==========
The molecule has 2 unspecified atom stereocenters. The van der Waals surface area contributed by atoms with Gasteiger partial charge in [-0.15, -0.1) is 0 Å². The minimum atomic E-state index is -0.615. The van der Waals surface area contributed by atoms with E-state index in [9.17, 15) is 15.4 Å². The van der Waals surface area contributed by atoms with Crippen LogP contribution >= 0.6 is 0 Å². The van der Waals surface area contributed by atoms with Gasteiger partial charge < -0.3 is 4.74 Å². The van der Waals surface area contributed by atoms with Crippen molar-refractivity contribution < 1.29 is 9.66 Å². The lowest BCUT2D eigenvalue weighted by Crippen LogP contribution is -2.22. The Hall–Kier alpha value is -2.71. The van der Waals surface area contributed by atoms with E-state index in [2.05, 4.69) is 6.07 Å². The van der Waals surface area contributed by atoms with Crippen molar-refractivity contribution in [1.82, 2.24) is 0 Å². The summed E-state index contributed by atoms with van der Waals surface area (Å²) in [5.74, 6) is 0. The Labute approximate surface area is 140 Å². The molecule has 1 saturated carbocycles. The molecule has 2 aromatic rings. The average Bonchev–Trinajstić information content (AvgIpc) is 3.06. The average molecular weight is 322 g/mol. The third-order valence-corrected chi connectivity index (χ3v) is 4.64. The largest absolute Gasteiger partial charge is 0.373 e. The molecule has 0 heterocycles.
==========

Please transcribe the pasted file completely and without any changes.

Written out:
The molecule has 2 unspecified atom stereocenters. The van der Waals surface area contributed by atoms with Gasteiger partial charge in [-0.15, -0.1) is 0 Å². The minimum atomic E-state index is -0.615. The van der Waals surface area contributed by atoms with E-state index in [9.17, 15) is 15.4 Å². The van der Waals surface area contributed by atoms with Crippen LogP contribution >= 0.6 is 0 Å². The van der Waals surface area contributed by atoms with Gasteiger partial charge < -0.3 is 4.74 Å². The van der Waals surface area contributed by atoms with Crippen molar-refractivity contribution < 1.29 is 9.66 Å². The lowest BCUT2D eigenvalue weighted by Crippen LogP contribution is -2.22. The Hall–Kier alpha value is -2.71. The van der Waals surface area contributed by atoms with E-state index in [2.05, 4.69) is 6.07 Å². The van der Waals surface area contributed by atoms with Crippen molar-refractivity contribution in [1.82, 2.24) is 0 Å². The summed E-state index contributed by atoms with van der Waals surface area (Å²) in [5.74, 6) is 0. The Labute approximate surface area is 140 Å². The molecule has 1 saturated carbocycles. The molecule has 2 aromatic rings. The average Bonchev–Trinajstić information content (AvgIpc) is 3.06. The average molecular weight is 322 g/mol. The third-order valence-corrected chi connectivity index (χ3v) is 4.64. The largest absolute Gasteiger partial charge is 0.373 e. The molecule has 0 heterocycles.